The modern challenge of minding our ps and qs

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There is an argument that people living in 21st Century Britain have it easier than our ancestors ever did.

We stopped burning witches centuries ago and it is a long time since a child worker last lost an arm, but we still face a multitude of challenges that our great-great-grandparents never did.

One of the biggest challenges we face today is minding our ps and qs.

While I am not going to embark on a rant about the ills of political correctness, it is worth pointing out that I am not sure what I can say without offending at least someone.

I am not alone. Take the case of the two legal eagles who find themselves at the heart of a national debate following an unfortunate online spat on LinkedIn of all places.

LinkedIn is the place where millions of people the world over gild the lily about their careers.

The controversy came when a barrister complimented a much younger lawyer on the photograph she used on her LinkedIn page. The unwanted subject of Mr Double Barrell’s comments – he said her photograph was stunning – blasted back online that his ‘objectification’ of her was beyond the pale.

Cue a mediastorm which has prompted a debate about what is objectification. Is paying a member of the opposite sex a compliment on their appearance always inappropriate? Of course not, but it should come with a users’ handbook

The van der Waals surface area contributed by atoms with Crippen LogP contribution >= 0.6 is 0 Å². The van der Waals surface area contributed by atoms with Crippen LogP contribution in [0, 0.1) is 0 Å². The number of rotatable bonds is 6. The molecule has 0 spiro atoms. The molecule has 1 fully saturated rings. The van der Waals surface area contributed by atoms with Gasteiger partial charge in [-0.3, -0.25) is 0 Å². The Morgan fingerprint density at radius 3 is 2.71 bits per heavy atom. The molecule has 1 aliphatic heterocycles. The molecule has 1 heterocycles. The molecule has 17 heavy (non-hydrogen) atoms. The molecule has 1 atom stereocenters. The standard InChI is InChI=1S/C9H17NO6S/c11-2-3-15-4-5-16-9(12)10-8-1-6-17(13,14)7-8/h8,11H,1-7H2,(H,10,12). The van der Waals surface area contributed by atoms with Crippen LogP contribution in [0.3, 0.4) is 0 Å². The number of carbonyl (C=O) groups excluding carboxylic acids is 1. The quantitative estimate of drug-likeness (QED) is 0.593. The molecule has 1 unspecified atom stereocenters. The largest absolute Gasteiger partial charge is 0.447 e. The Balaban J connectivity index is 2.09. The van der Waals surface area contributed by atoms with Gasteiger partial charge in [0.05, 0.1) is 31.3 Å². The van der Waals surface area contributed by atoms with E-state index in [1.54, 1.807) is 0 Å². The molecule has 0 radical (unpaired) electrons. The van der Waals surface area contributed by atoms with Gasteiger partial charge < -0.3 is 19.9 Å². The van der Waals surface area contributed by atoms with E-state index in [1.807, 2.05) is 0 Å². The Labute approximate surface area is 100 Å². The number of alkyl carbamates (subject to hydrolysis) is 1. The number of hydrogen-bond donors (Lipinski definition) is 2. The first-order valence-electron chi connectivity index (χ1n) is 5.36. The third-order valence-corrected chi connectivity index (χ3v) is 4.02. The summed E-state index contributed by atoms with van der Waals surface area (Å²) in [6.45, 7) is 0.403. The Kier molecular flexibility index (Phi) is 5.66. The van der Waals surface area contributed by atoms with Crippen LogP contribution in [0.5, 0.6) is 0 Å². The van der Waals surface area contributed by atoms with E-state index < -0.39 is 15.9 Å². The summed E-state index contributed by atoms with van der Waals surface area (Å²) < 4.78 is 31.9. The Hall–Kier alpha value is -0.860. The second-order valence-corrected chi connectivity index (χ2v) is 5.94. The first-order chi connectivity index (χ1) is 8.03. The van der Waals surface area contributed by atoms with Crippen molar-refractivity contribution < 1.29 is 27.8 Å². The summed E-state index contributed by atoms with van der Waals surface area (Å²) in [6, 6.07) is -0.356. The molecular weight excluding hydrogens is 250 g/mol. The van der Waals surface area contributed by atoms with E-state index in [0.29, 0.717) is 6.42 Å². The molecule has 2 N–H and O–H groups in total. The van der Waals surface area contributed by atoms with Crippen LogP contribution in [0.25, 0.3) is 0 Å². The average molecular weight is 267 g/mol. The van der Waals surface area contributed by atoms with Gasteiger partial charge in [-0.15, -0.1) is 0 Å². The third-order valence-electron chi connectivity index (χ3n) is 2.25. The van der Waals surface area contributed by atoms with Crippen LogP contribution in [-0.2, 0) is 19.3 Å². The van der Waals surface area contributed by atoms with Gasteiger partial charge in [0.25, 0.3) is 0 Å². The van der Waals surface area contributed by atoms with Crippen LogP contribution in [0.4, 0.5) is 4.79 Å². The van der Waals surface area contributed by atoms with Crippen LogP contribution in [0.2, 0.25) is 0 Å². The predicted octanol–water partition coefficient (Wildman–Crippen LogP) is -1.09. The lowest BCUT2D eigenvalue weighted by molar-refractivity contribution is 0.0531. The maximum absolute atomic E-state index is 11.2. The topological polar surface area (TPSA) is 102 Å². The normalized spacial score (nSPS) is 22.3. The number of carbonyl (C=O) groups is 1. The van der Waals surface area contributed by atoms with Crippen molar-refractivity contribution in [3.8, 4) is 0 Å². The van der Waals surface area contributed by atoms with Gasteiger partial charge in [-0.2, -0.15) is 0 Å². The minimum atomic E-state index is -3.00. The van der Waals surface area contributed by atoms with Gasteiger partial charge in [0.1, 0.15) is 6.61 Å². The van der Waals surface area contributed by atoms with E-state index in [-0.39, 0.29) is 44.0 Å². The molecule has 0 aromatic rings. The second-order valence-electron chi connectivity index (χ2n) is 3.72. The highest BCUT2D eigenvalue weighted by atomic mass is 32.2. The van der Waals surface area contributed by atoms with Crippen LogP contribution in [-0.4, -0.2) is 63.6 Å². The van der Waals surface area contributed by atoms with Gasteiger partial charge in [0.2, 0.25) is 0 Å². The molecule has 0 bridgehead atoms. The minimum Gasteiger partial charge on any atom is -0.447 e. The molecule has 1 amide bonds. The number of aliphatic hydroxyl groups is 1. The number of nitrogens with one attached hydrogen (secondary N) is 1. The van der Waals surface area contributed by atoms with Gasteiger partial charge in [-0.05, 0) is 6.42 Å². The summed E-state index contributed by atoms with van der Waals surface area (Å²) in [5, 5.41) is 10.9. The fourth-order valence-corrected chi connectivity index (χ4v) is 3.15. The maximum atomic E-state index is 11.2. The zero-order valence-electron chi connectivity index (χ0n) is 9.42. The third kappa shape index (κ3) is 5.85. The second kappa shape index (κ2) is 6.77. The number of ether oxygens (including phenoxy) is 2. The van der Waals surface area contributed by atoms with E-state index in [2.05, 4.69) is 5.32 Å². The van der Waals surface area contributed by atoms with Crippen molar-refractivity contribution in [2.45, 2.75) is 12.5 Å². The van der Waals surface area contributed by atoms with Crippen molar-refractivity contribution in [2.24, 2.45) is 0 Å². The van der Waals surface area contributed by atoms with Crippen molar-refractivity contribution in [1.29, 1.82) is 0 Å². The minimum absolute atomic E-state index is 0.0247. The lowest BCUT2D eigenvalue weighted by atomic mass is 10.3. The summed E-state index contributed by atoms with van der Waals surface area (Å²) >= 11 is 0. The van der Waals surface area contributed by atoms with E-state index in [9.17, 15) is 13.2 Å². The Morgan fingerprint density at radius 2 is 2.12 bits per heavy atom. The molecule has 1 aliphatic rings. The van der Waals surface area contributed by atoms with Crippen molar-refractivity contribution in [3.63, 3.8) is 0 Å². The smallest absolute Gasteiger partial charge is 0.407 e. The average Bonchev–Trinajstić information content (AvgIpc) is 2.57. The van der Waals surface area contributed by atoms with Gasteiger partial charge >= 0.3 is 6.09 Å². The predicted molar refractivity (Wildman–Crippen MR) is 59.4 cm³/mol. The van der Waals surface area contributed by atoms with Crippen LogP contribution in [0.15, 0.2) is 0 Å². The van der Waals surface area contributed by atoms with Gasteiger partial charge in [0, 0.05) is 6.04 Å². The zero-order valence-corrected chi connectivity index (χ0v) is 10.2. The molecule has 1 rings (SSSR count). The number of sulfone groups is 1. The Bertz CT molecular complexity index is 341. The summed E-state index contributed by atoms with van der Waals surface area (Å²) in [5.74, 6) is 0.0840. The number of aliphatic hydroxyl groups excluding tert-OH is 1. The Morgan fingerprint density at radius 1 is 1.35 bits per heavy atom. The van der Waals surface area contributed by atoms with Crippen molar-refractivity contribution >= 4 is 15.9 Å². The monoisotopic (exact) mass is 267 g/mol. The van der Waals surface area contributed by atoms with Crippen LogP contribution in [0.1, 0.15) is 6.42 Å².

because it is a minefield. This chap, who, as a solicitor, should be an expert on how and when to use the right words, failed miserably. Telling someone who you have never had contact with that their picture is the best you have ever seen is not the ideal opening gambit. But sexist? I think not, more misguided.

Also the lawyer on the receiving end could do with a course on how to use social media as I am sure she never expected the fallout which has followed. She would have been better sending him a private message or quietly breaking their fledgling link.

The fact this chap is 57 and lived the best part of half a century without social media might have something to do with his abject failure to make a good impression.

It is a lesson that many of us could do with learning about many aspects of modern life: from when is it appropriate to stand up for a lady or when to say thanks to another motorist for giving way.

One of the most valuable lessons I have learned in recent years that there is seemingly an entire generation out there seeking to take offence at almost anything.